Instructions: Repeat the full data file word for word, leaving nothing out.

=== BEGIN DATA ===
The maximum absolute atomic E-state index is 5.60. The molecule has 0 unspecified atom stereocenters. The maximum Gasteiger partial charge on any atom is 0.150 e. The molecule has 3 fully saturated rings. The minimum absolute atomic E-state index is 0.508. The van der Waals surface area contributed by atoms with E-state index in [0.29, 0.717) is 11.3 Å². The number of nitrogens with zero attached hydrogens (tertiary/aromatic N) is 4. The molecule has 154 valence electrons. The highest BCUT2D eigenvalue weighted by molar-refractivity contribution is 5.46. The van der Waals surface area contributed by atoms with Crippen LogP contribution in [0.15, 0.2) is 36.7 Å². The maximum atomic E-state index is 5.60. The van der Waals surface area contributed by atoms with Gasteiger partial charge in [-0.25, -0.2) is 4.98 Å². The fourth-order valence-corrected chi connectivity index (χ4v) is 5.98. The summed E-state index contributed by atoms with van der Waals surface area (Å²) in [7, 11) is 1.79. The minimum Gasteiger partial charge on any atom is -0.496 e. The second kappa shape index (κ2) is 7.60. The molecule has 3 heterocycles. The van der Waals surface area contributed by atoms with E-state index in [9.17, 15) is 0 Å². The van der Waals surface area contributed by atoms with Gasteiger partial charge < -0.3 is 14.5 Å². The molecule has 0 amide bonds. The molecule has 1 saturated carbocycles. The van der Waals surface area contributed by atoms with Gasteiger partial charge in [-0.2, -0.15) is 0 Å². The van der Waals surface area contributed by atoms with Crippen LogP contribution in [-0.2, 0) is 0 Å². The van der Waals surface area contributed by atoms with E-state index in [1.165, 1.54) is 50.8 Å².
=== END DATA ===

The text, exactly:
The maximum absolute atomic E-state index is 5.60. The molecule has 0 unspecified atom stereocenters. The maximum Gasteiger partial charge on any atom is 0.150 e. The molecule has 3 fully saturated rings. The minimum absolute atomic E-state index is 0.508. The van der Waals surface area contributed by atoms with E-state index in [0.29, 0.717) is 11.3 Å². The number of nitrogens with zero attached hydrogens (tertiary/aromatic N) is 4. The molecule has 154 valence electrons. The highest BCUT2D eigenvalue weighted by molar-refractivity contribution is 5.46. The van der Waals surface area contributed by atoms with Crippen LogP contribution in [0.15, 0.2) is 36.7 Å². The maximum atomic E-state index is 5.60. The van der Waals surface area contributed by atoms with Gasteiger partial charge in [-0.25, -0.2) is 4.98 Å². The fourth-order valence-corrected chi connectivity index (χ4v) is 5.98. The summed E-state index contributed by atoms with van der Waals surface area (Å²) in [7, 11) is 1.79. The minimum Gasteiger partial charge on any atom is -0.496 e. The second kappa shape index (κ2) is 7.60. The molecule has 3 heterocycles. The van der Waals surface area contributed by atoms with E-state index in [9.17, 15) is 0 Å². The van der Waals surface area contributed by atoms with Gasteiger partial charge < -0.3 is 14.5 Å². The molecule has 0 amide bonds. The molecule has 1 saturated carbocycles. The van der Waals surface area contributed by atoms with Gasteiger partial charge in [-0.2, -0.15) is 0 Å². The van der Waals surface area contributed by atoms with Crippen LogP contribution in [-0.2, 0) is 0 Å². The van der Waals surface area contributed by atoms with E-state index in [1.165, 1.54) is 50.8 Å².